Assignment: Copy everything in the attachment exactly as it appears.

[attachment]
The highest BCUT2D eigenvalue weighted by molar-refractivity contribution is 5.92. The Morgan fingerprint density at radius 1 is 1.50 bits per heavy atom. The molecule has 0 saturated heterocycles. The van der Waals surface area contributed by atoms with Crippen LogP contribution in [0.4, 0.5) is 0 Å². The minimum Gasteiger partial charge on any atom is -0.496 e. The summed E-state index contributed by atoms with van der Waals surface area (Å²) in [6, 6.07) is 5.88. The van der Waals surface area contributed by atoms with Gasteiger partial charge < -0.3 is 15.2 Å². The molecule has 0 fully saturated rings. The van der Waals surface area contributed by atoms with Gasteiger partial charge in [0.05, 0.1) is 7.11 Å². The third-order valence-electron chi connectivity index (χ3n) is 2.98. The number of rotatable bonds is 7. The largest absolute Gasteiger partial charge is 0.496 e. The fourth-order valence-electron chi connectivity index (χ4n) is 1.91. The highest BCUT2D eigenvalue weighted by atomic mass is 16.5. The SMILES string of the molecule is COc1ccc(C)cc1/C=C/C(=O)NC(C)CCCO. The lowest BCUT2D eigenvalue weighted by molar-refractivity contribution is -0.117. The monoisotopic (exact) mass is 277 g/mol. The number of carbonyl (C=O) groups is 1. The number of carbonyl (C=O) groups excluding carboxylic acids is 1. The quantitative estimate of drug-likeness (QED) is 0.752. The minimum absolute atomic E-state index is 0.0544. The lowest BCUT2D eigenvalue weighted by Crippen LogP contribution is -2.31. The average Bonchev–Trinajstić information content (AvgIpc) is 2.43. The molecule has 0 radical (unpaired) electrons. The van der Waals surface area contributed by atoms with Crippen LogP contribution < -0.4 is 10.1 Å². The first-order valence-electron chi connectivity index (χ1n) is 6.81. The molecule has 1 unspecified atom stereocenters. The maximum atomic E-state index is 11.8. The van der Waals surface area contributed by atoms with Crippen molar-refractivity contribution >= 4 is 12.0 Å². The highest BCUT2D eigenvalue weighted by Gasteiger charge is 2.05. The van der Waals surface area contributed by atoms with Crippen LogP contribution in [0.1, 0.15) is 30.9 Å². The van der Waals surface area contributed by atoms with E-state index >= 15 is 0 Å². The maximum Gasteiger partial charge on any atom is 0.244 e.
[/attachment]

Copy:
The highest BCUT2D eigenvalue weighted by molar-refractivity contribution is 5.92. The Morgan fingerprint density at radius 1 is 1.50 bits per heavy atom. The molecule has 0 saturated heterocycles. The van der Waals surface area contributed by atoms with Crippen LogP contribution in [0.4, 0.5) is 0 Å². The minimum Gasteiger partial charge on any atom is -0.496 e. The summed E-state index contributed by atoms with van der Waals surface area (Å²) in [6, 6.07) is 5.88. The van der Waals surface area contributed by atoms with Gasteiger partial charge < -0.3 is 15.2 Å². The molecule has 0 fully saturated rings. The van der Waals surface area contributed by atoms with Gasteiger partial charge in [0.05, 0.1) is 7.11 Å². The third-order valence-electron chi connectivity index (χ3n) is 2.98. The number of rotatable bonds is 7. The largest absolute Gasteiger partial charge is 0.496 e. The fourth-order valence-electron chi connectivity index (χ4n) is 1.91. The highest BCUT2D eigenvalue weighted by atomic mass is 16.5. The SMILES string of the molecule is COc1ccc(C)cc1/C=C/C(=O)NC(C)CCCO. The lowest BCUT2D eigenvalue weighted by molar-refractivity contribution is -0.117. The monoisotopic (exact) mass is 277 g/mol. The number of carbonyl (C=O) groups is 1. The number of carbonyl (C=O) groups excluding carboxylic acids is 1. The quantitative estimate of drug-likeness (QED) is 0.752. The minimum absolute atomic E-state index is 0.0544. The lowest BCUT2D eigenvalue weighted by Crippen LogP contribution is -2.31. The average Bonchev–Trinajstić information content (AvgIpc) is 2.43. The molecule has 0 radical (unpaired) electrons. The van der Waals surface area contributed by atoms with Crippen LogP contribution < -0.4 is 10.1 Å². The first-order valence-electron chi connectivity index (χ1n) is 6.81. The molecule has 1 unspecified atom stereocenters. The maximum atomic E-state index is 11.8. The van der Waals surface area contributed by atoms with Crippen molar-refractivity contribution >= 4 is 12.0 Å². The highest BCUT2D eigenvalue weighted by Gasteiger charge is 2.05. The van der Waals surface area contributed by atoms with Crippen LogP contribution in [0.1, 0.15) is 30.9 Å². The van der Waals surface area contributed by atoms with E-state index >= 15 is 0 Å². The maximum Gasteiger partial charge on any atom is 0.244 e.